31 May 2021
For Immediate Release
May 31st is the World No Tobacco Day, an annual event to educate the public on the risks associated with tobacco use. This celebration is also an opportunity for all South Africans to claim their constitutional right to a healthy environment. In line with this year’s theme, “commit to quit”, SMU’s Africa Centre for Tobacco Industry Monitoring and Policy Research (ATIM) has highlighted some key messages from their research findings aimed at helping smokers quit:
A message to current smokers: There is no better time to quit than now. Commit to quit.
Smoking cessation has major health benefits for women and men of all ages, regardless of their health status. Some benefits are immediate, as soon as mere minutes after the last cigarette, and these benefits only grow years after quitting. You will no longer smell of cigarette smoke, your food will taste better, and your risk for several diseases will reduce, including conditions such as lung cancer, heart attack, stroke, chronic lung disease and severe illness from COVID‐19.
You will also have more money in your pockets for yourself and your family to spend on food and other essential needs instead of on cigarettes, with cost savings of close to R7,000 per year as we showed in our recent published study. Those of low socio‐economic status and possibly on government welfare grants unfortunately spend significantly more on cigarettes and hence deepening poverty.
A message to Health professionals: Offer help to quit
In 2010, Parties to the WHO Framework Convention on Tobacco Control (WHO FCTC), including South Africa, adopted the guidelines of Article 14. This article of this international agreement requires that the member countries work hard to promote smoking cessation by ensuring that primary healthcare facilities routinely deliver cessation advice as part of the standard of care, and that smokers have barrier‐free access to quit lines and free or lowcost cessation medications. The Article 14 guidelines emphasise the role for healthcare professionals (HCPs) in cessation programmes, including screening for tobacco use, providing brief cessation advice to all smokers, and offering cessation treatments during clinical encounters.
A study from researchers at SMU however showed there is much room for improvement in this regard: only 1 in 4 South African smokers reported that their HCP offered them advice to quit smoking between 2010 and 2017. This is despite the fact that consistently over this same period those advised to quit were at least twice more likely to make quit attempts, which has been associated with successfully quitting.
Another study by SMU researchers emphasised the need for clinical interventions that address the smoker, not just the smoking. This is because smokers often have multiple lifestyle risk factors present at the same time, including excessive alcohol intake and an unhealthy diet. A holistic intervention should therefore include promotion of physical activity, frequent intake of fruit and/or vegetables, and avoidance of alcohol misuse, as these together play a significant role in prompting quit attempts and eventual staying quit for good.
A message to the South African government and the public: Support the new tobacco control bill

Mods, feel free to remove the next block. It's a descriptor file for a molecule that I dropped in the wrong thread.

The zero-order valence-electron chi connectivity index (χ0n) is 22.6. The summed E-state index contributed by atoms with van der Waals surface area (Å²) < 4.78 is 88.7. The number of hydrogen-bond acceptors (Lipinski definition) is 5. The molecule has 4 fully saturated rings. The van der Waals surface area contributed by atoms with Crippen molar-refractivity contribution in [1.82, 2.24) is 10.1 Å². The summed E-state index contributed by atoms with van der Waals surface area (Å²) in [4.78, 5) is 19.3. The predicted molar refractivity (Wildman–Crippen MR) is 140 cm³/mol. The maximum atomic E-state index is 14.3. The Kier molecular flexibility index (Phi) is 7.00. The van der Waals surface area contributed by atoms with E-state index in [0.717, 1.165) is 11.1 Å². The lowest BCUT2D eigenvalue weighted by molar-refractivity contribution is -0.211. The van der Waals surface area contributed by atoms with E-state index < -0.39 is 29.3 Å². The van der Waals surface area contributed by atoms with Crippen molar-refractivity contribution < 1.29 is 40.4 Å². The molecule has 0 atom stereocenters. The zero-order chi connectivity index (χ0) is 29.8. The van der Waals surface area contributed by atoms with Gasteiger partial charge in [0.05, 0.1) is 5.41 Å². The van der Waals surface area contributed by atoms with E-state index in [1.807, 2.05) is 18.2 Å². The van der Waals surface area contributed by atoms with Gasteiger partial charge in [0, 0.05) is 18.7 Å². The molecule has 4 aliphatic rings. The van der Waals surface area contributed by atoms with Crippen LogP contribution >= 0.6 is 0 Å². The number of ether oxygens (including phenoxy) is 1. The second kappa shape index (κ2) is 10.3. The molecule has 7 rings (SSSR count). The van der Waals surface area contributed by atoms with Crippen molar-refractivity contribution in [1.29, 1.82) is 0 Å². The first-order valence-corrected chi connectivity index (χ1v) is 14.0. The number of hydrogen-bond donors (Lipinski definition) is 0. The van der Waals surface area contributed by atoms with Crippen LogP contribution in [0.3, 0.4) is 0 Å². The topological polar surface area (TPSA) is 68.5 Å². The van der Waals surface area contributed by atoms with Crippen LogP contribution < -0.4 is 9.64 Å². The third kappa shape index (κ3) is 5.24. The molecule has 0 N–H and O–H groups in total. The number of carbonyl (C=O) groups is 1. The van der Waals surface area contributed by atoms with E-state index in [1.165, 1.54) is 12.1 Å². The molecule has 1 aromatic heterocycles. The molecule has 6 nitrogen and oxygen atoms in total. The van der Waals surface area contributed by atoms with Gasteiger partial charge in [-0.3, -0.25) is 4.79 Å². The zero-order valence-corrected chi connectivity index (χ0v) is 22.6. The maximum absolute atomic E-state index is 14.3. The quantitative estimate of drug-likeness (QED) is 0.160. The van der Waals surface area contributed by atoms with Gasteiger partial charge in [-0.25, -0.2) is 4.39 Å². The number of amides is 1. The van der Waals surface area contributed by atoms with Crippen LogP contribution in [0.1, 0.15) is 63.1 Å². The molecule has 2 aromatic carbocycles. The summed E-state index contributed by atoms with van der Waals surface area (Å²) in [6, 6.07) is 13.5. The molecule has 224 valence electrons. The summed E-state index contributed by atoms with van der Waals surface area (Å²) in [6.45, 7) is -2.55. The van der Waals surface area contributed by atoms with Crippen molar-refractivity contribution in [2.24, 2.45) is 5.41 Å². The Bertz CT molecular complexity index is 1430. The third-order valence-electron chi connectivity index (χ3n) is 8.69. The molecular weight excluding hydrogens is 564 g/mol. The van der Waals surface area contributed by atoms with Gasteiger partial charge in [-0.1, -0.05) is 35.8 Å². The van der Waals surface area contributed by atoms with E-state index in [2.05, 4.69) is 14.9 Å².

Between 2010 and 2017, e‐cigarette use increased, but cigarette quit attempts did not change. Our previously published study also confirmed that the use of e‐cigarette was not associated with long‐term quit success. In fact, against what the industry wishes to make the public believe, e‐cigarette use increases the chances of relapse after quit attempts and is associated with concurrent cigarette smoking in South Africa.
The government and the public can prevent the next generation from taking up nicotine addiction and assist current smokers who attempt to succeed in remaining quit by supporting the urgent enactment of the new tobacco control bill, The Control of Tobacco Products and Electronic Delivery Systems Bill. The bill, among other aspects, seeks to regulate e‐cigarette use, point‐of‐sale counter displays, introduce graphic warning labels on tobacco products and promote 100% smoke‐free public places. This will provide an enabling environment for smoking cessation, as smokers trying to quit will not be exposed to others’ smoking, which may serve as cues to resuming smoking and hence relapse.
A recent study from the University of Cape Town also suggest eliminating smoking could save government R42 billion per year, of which R14.48 billion would be from avoidable healthcare costs. Such savings can be used to support the implementation of the National Health Insurance (NHI) that would allow for the improvement in the quality of healthcare available to all South Africans, irrespective of their socio‐economic status. For more information and further reading on tobacco related matters and ATIM activities, you can visit www.atim.co.za.
The following published papers are available on the ATIM website:
Ayo‐Yusuf, O. A., Omole, O. B. (2021). Smoking cessation advice and quit attempts in South Africa between 2007 and 2017: A cross‐sectional study. Tobacco Induced Diseases, 19(February), 11. https://doi.org/10.18332/tid/132148
Ayo‐Yusuf, O. A., & Omole, O. B. (2020). Nicotine dependence, socioeconomic status, lifestyle behaviours and lifetime quit attempts among adult smokers in South Africa. South African medical journal = Suid‐Afrikaanse tydskrif vir geneeskunde, 110(8), 796–801. https://doi.org/10.7196/SAMJ.2020.v110i8.13466
Boachie MK, Rossouw L, Ross H (2021). The cost of smoking in South Africa, 2016. Nicotine & Tobacco Research; 23: 286‐293. https://doi.org/10.1093/ntr/ntaa162
For Enquiries Contact: Professor Lekan Ayo‐Yusuf on 0834421970